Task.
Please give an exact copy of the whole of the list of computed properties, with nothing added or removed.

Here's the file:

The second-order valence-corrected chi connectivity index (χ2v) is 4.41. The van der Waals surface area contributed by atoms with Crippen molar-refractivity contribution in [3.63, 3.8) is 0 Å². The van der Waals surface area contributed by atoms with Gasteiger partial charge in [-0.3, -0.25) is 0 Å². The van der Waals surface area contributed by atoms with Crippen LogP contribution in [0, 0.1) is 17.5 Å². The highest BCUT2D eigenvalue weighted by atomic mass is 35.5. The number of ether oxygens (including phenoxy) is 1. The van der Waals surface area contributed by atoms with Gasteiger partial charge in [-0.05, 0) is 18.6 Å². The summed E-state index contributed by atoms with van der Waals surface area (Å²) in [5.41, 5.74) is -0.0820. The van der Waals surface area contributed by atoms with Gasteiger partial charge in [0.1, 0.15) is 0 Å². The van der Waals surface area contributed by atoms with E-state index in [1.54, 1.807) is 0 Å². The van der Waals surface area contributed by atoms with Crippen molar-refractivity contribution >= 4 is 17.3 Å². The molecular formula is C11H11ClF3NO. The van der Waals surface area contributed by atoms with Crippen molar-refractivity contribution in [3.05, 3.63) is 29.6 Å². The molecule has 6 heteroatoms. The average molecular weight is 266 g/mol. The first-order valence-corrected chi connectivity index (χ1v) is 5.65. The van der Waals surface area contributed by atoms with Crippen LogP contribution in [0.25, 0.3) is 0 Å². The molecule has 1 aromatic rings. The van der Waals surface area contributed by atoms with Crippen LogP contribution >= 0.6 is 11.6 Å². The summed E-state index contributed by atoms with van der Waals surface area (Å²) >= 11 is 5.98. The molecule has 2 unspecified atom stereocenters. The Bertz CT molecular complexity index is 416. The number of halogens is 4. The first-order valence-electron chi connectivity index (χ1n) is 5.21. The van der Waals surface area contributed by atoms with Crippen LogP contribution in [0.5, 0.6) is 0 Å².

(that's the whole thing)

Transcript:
The second-order valence-corrected chi connectivity index (χ2v) is 4.41. The van der Waals surface area contributed by atoms with Crippen molar-refractivity contribution in [3.63, 3.8) is 0 Å². The van der Waals surface area contributed by atoms with Gasteiger partial charge in [-0.3, -0.25) is 0 Å². The van der Waals surface area contributed by atoms with Crippen LogP contribution in [0, 0.1) is 17.5 Å². The highest BCUT2D eigenvalue weighted by atomic mass is 35.5. The number of ether oxygens (including phenoxy) is 1. The van der Waals surface area contributed by atoms with Gasteiger partial charge in [-0.05, 0) is 18.6 Å². The summed E-state index contributed by atoms with van der Waals surface area (Å²) in [5.41, 5.74) is -0.0820. The van der Waals surface area contributed by atoms with Gasteiger partial charge in [0.1, 0.15) is 0 Å². The van der Waals surface area contributed by atoms with E-state index in [1.54, 1.807) is 0 Å². The van der Waals surface area contributed by atoms with Crippen molar-refractivity contribution >= 4 is 17.3 Å². The molecular formula is C11H11ClF3NO. The van der Waals surface area contributed by atoms with Crippen molar-refractivity contribution in [3.05, 3.63) is 29.6 Å². The molecule has 6 heteroatoms. The average molecular weight is 266 g/mol. The first-order valence-corrected chi connectivity index (χ1v) is 5.65. The van der Waals surface area contributed by atoms with Crippen LogP contribution in [0.25, 0.3) is 0 Å². The molecule has 1 aromatic rings. The van der Waals surface area contributed by atoms with Crippen LogP contribution >= 0.6 is 11.6 Å². The summed E-state index contributed by atoms with van der Waals surface area (Å²) >= 11 is 5.98. The molecule has 2 unspecified atom stereocenters. The Bertz CT molecular complexity index is 416. The number of halogens is 4. The first-order valence-electron chi connectivity index (χ1n) is 5.21. The van der Waals surface area contributed by atoms with Crippen LogP contribution in [0.5, 0.6) is 0 Å².